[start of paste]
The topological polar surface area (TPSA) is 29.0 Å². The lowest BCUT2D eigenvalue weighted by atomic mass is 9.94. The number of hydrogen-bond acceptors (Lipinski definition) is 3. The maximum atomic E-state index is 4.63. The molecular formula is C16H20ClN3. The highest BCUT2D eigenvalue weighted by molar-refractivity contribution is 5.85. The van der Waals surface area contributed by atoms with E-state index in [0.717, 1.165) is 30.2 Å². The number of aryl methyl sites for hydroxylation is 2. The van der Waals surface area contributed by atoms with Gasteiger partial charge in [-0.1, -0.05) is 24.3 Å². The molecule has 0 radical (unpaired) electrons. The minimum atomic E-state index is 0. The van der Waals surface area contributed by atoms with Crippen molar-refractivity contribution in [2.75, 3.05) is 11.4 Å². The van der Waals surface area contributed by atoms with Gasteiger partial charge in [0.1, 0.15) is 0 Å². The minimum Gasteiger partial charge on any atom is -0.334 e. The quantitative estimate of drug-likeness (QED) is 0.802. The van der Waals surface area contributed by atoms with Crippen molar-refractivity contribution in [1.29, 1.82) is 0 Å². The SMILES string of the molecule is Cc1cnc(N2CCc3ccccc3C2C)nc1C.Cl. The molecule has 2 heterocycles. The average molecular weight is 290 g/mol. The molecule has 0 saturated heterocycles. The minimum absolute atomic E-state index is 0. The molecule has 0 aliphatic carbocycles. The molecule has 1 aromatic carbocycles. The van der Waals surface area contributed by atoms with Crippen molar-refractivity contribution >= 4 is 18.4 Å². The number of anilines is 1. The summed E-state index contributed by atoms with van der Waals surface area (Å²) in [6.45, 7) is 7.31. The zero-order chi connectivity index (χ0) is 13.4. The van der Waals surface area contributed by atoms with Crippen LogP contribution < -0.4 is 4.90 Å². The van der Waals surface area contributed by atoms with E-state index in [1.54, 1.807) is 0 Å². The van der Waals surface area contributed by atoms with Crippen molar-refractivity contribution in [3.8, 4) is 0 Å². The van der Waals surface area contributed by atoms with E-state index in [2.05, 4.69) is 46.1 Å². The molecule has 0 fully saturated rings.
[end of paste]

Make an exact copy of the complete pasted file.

The topological polar surface area (TPSA) is 29.0 Å². The lowest BCUT2D eigenvalue weighted by atomic mass is 9.94. The number of hydrogen-bond acceptors (Lipinski definition) is 3. The maximum atomic E-state index is 4.63. The molecular formula is C16H20ClN3. The highest BCUT2D eigenvalue weighted by molar-refractivity contribution is 5.85. The van der Waals surface area contributed by atoms with E-state index in [0.717, 1.165) is 30.2 Å². The number of aryl methyl sites for hydroxylation is 2. The van der Waals surface area contributed by atoms with Gasteiger partial charge in [-0.1, -0.05) is 24.3 Å². The molecule has 0 radical (unpaired) electrons. The minimum atomic E-state index is 0. The van der Waals surface area contributed by atoms with Crippen molar-refractivity contribution in [2.75, 3.05) is 11.4 Å². The van der Waals surface area contributed by atoms with Gasteiger partial charge in [0.1, 0.15) is 0 Å². The minimum Gasteiger partial charge on any atom is -0.334 e. The quantitative estimate of drug-likeness (QED) is 0.802. The van der Waals surface area contributed by atoms with Crippen molar-refractivity contribution in [1.29, 1.82) is 0 Å². The SMILES string of the molecule is Cc1cnc(N2CCc3ccccc3C2C)nc1C.Cl. The molecule has 2 heterocycles. The average molecular weight is 290 g/mol. The molecule has 0 saturated heterocycles. The minimum absolute atomic E-state index is 0. The molecule has 0 aliphatic carbocycles. The molecule has 1 aromatic carbocycles. The van der Waals surface area contributed by atoms with Crippen molar-refractivity contribution >= 4 is 18.4 Å². The number of anilines is 1. The summed E-state index contributed by atoms with van der Waals surface area (Å²) in [6.45, 7) is 7.31. The zero-order chi connectivity index (χ0) is 13.4. The van der Waals surface area contributed by atoms with Crippen LogP contribution < -0.4 is 4.90 Å². The van der Waals surface area contributed by atoms with E-state index in [1.54, 1.807) is 0 Å². The van der Waals surface area contributed by atoms with Crippen molar-refractivity contribution in [3.8, 4) is 0 Å². The van der Waals surface area contributed by atoms with E-state index in [2.05, 4.69) is 46.1 Å². The molecule has 0 fully saturated rings.